The Office of Academic Advising has debuted a new service: the Peers of Academic Advising. The service has been in the making for about a year as it officially began at the beginning of the spring semester.
The service is a resource for SUNY New Paltz students to bring questions and concerns about advising and registration. SUNY New Paltz students act as ambassadors to the Office of Academic Advising, and allow students to receive quick and easy answers to common questions.
Tara Scharf works in the Office of Academic Advising. She is a Success Counselor, and the Coordinator of the Peers of Academic Advising. She explained the service’s role on campus.
“It’s a peer to peer resource to help navigate revising and registration culture,” she said. “It also helps navigate issues with registering for classes.”
Specifically, the service appeals to some of the more confusing aspects of enrolling in courses, including graduation requirements and planning a major or minor.
“The resource helps answer questions, such as how to read a progress report and understand what it’s saying,” Scharf added.
Scharf believes the peer aspect of the service makes it an indispensable resource for students.
“There are lots of benefits to the peer advising program, but I’d say the most significant one is that support is coming from a peer,” Sharf said. “When you’re talking to someone who has gone through what you’re going through, it’s valuable. It provides a different perspective on advising that may not be provided by typical academic advisors.”
Peer Advisors are not only available to directly answer questions, but also to reference students to various resources and faculty on campus.
There is a recruitment process which includes interviews for those wishing to join the service. This semester is the first with a full staff of nine student peer advisors, according to Scharf.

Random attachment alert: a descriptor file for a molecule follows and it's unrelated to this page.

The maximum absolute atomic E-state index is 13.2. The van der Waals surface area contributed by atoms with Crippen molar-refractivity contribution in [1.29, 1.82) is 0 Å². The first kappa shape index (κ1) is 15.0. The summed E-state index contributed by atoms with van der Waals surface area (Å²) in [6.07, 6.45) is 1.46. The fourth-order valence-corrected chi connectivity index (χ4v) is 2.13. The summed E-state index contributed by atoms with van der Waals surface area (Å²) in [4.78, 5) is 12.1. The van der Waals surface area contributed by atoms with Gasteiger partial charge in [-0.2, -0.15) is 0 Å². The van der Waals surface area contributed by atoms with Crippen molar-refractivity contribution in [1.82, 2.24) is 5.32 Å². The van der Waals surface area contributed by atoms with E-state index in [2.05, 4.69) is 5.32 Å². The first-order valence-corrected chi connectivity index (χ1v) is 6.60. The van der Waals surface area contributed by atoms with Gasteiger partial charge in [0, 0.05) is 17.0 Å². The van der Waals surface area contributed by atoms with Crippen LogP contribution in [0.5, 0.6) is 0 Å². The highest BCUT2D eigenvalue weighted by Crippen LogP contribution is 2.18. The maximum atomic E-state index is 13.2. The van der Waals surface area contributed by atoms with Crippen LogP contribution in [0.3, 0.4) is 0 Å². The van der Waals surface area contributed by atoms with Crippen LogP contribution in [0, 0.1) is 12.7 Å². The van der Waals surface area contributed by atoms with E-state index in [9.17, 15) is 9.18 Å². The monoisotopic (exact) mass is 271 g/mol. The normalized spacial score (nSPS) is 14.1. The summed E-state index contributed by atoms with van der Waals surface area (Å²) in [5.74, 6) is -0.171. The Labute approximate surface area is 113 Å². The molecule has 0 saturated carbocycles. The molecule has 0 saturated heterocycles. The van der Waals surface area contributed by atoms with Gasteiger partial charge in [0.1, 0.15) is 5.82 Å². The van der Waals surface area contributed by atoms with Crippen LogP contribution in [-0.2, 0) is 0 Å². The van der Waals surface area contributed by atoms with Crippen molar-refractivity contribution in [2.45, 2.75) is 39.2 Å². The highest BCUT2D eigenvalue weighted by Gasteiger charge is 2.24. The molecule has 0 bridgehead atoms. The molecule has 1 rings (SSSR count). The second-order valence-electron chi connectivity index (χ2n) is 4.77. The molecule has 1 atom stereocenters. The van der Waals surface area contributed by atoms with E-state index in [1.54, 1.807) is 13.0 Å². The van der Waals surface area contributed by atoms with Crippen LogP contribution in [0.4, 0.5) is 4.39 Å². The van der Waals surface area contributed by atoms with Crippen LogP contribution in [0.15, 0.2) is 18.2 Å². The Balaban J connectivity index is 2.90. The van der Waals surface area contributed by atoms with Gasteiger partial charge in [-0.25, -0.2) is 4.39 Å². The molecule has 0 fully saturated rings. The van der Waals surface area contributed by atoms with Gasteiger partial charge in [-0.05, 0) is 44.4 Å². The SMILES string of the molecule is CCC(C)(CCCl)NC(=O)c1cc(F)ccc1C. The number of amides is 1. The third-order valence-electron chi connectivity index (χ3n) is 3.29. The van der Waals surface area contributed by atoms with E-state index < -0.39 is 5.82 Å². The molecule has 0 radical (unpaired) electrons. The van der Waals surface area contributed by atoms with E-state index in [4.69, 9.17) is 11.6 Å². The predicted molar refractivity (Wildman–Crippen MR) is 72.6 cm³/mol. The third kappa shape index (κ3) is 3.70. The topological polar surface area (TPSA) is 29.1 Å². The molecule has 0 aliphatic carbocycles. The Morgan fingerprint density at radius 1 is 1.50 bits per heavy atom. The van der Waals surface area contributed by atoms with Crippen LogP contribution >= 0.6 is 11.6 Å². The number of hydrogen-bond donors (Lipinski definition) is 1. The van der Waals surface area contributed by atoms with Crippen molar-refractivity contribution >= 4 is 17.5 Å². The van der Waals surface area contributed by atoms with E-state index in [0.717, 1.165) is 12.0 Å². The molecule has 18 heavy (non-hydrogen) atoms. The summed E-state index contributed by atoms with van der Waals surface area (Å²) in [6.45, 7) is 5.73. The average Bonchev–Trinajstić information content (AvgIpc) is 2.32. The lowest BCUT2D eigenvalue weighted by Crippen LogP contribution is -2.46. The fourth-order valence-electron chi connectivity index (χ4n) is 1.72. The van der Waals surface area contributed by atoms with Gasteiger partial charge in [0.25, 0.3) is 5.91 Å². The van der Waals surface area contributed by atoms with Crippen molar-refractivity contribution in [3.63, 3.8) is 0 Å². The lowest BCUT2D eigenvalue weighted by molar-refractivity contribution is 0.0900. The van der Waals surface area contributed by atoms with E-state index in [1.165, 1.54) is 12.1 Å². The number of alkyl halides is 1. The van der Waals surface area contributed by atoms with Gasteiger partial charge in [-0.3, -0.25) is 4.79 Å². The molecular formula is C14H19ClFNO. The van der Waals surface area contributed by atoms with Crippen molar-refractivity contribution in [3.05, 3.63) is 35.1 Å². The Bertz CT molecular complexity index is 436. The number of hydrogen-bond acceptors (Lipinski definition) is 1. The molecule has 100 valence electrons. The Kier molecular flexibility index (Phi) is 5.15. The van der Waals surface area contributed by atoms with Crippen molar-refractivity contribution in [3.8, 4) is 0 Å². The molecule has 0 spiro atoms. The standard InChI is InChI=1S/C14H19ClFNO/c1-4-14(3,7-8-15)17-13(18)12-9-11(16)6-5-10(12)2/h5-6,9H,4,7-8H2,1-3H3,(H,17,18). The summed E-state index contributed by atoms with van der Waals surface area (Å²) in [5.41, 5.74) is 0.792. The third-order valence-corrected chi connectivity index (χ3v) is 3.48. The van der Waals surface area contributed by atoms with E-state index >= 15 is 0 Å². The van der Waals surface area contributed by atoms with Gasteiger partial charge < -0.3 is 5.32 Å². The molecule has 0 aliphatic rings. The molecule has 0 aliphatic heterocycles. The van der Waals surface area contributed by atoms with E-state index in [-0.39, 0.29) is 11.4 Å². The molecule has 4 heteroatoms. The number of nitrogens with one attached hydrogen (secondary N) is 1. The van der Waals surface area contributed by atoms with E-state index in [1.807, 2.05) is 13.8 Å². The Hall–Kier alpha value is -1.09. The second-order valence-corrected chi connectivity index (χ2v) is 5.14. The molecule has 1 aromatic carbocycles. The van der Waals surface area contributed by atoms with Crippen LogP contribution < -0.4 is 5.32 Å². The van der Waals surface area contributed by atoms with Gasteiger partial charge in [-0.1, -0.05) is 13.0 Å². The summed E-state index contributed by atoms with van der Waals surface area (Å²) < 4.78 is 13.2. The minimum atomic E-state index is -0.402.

On shift from 10 a.m. – 4 p.m., peer advisors are located at the welcome desk in Wooster Hall. Scharf emphasized the accessibility of the service.
Angelie Zacharopoulos, a third-year student works as a peer advisor. She expressed the difficulties that may arise in discerning graduation requirements, or progress reports— especially for those who are new to registration and advising culture.
“I remember being a freshman and being unsure who to go to for what,” she said. “It’s important to have someone to answer basic questions and sort through resources.”
She also underscored the importance of peer interaction.
“It’s important to talk to a peer because we’ve been there,” she said. “It’s trusting advice. Like, ‘Don’t worry, I’ve been there, it’s going to be fine.’”
Zacharopoulos highlighted potential difficulties for freshmen or transfer students.
“There are problems for freshmen and transfers in particular. Registration for them is often chaotic and hectic, and it can be hard to understand what you’re doing until you familiarize yourself with the system,” she explained. “We show people how to read progress reports, help them determine which GEs they need, and help find classes that fit those GEs.”
Shyana Fisher, a freshman, is excited for the new service. She remarked on its usefulness.
“I think it’s a great thing that the school has started, and I hope it picks up,” said Fisher. “Because, sometimes, I would rather go to a student with questions”
The Peer Advising service, besides being a readily available resource, also hosts events to help the broader campus community understand the nuances of advising.
Peer Advisors are located in Wooster Hall each weekday, and offer a quick, hassle-free alternative to addressing the Office of Academic Advising directly.